These creatures share with the Labrador species a giant size,
speed, ferociousness and threat to humans, whom they are said to swallow whole.

One of the stories told Rasmussen has them live in the water, but what is different in the Labrador narratives is the repeated emphasis on their walking in and under the water.

Source: thetelegram

If Bigfoot exists, it’s not an ape

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If Bigfoot exists in North America, the mythical beast is no mere ancient representative of an ape family that migrated across the Bering land mass with mastodons and ancient man, a primatologist says.

Bigfoot — or Sasquatch or Skunk Ape or Fouke Monster or whatever name you prefer — would have to be a completely new and specific species, Esteban Sarmiento told attendees at the ninth annual Texas Bigfoot Conference on Sept. 26. “If it’s real, this animal is exceedingly human-like,” Sarmiento said. “It would be our closest relative on earth.”

Sarmiento, though, wouldn’t exactly address the question of whether Bigfoot exists or whether he believes the tales about wild, hairy beasts that have drifted out of dark, wooded river bottoms and foggy rain forests for decades. What Sarmiento did say, though, is that, based on his studies of great apes in Africa, Sumatra and Borneo, whatever Bigfoot is, he’s not an ape.

Sarmiento spoke during the conference about the so-called Patterson-Gimlin film shot in 1967. A touchstone in Bigfoot lore and the believers’ burning bush, the film purports to show a female Bigfoot with pendulous breasts, striding across a rocky area in northern California.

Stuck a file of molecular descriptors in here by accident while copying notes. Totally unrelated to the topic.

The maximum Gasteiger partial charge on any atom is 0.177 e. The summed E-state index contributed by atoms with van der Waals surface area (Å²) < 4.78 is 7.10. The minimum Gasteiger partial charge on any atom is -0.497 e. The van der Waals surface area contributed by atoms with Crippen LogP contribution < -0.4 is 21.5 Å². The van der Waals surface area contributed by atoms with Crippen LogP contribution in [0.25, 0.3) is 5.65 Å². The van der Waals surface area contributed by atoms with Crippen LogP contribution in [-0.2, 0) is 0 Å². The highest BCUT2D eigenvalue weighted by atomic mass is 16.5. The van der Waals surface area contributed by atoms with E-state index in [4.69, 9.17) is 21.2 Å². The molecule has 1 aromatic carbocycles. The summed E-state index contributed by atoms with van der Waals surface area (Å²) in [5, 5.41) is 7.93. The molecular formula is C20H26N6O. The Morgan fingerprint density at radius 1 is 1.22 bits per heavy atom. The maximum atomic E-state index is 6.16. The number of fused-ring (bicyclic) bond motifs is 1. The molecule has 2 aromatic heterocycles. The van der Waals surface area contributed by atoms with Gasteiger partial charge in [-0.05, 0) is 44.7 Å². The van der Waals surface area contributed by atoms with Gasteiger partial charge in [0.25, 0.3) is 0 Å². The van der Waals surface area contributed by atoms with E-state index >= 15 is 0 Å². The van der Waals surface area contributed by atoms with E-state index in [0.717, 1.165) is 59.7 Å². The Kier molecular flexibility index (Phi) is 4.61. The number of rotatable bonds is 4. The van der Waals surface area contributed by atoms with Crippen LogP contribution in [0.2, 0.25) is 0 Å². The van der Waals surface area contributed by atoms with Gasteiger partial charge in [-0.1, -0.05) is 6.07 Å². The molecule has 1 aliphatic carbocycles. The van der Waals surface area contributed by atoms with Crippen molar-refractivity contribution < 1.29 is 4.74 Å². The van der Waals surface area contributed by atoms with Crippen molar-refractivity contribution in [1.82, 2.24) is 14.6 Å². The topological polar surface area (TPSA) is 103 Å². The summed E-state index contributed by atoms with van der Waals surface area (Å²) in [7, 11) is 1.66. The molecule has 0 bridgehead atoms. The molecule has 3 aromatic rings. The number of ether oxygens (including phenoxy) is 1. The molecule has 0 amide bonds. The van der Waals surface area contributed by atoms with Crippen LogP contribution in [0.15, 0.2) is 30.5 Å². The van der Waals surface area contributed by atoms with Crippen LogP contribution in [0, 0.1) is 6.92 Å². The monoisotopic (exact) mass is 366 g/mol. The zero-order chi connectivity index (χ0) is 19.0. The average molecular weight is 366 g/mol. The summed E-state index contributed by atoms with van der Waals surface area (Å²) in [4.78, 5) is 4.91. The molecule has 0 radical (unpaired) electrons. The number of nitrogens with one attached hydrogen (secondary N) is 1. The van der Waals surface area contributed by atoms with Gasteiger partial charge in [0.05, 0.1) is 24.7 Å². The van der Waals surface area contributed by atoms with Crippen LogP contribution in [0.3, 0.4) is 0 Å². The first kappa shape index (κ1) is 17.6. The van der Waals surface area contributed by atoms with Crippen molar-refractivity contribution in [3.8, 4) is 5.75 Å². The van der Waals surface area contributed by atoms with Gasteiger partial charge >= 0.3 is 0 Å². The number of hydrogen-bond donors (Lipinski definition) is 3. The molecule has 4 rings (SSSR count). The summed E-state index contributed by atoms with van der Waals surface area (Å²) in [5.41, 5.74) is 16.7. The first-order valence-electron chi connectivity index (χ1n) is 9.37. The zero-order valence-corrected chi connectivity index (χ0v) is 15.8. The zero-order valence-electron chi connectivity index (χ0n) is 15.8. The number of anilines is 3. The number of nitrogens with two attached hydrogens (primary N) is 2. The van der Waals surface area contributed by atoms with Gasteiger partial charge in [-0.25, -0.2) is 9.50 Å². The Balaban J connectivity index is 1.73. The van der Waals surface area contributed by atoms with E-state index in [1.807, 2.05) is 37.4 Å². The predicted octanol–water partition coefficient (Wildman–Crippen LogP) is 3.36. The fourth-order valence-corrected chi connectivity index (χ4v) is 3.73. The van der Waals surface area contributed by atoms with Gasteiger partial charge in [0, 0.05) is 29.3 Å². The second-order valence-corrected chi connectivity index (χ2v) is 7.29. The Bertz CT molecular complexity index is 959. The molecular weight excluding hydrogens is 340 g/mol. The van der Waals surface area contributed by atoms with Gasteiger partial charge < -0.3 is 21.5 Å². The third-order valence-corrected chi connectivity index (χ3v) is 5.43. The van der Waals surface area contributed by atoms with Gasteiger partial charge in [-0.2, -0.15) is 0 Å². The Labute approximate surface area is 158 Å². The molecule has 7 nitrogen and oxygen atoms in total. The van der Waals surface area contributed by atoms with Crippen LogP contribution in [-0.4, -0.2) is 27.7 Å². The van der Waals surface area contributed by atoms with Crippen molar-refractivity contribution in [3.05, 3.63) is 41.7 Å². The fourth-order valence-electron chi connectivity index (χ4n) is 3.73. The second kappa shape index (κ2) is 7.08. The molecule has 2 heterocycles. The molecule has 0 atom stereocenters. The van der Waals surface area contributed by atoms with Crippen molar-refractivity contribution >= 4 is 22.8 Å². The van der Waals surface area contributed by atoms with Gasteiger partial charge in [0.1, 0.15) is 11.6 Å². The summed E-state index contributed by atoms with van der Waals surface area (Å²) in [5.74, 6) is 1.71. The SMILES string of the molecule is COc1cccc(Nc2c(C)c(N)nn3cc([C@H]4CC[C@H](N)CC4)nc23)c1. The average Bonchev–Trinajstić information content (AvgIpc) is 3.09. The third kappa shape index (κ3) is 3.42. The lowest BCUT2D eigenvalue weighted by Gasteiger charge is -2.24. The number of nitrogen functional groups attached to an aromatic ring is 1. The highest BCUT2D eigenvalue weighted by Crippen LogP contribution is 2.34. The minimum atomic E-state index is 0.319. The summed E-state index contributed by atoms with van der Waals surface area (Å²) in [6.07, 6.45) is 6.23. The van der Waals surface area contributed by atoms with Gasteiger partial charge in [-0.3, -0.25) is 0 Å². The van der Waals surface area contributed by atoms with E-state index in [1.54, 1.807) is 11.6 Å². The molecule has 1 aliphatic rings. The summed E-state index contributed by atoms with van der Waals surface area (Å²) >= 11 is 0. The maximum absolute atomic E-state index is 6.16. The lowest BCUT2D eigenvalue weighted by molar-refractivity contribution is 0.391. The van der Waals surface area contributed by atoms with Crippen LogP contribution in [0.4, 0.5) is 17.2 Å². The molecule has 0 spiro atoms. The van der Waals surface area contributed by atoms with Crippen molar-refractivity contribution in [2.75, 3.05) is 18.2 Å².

The film has been debated by believers, denounced and debunked by critics, shown on television and dissected and disseminated on YouTube.

Roger Patterson was a would-be filmmaker who had been trying to get funding for a movie about Bigfoot. In early 1967, he rented a quality 16mm camera and convinced Robert Gimlin to travel with him into the wilderness to look for the creature . Amazingly, they found a hairy specimen walking away from them and into heavy timber in the distance. The creature shown in the film is covered in dark hair and walks with a human gait, even turning its head to look back at the camera before it disappears.

Gimlin, who’s still alive and attended the conference, swears the film is real. Patterson maintained its authenticity until his death, which happened in 1972. However, a man named Bob Heironimus has claimed he was paid $1,000 to don the suit and walk in front of the camera and out of sight.

Bigfoot and Sasquatch sightings have been common in the Pacific Northwest for decades. They’ve also been prevalent in East Texas and the surrounding big timber regions of Arkansas, Louisiana and Oklahoma.

Believers think the common traits of a 7- to 9-foot tall, hairy, wild-eyed but super intelligent beast that normally avoids humans but often is spotted walking along roadways or standing close to remote cabins are related to the same species.

Bigfoot is rare enough, they say, that he must move around to find mates and new territory, and that’s why reports have filtered in for at least 150 years.

There have been some obscure and out-of-focus photos taken over the years, and there have been Bigfoot hoaxes and claims of capture and kills, even by respected members of the Bigfoot community. But no one ever has managed a quality photo that comes even close to Patterson’s film.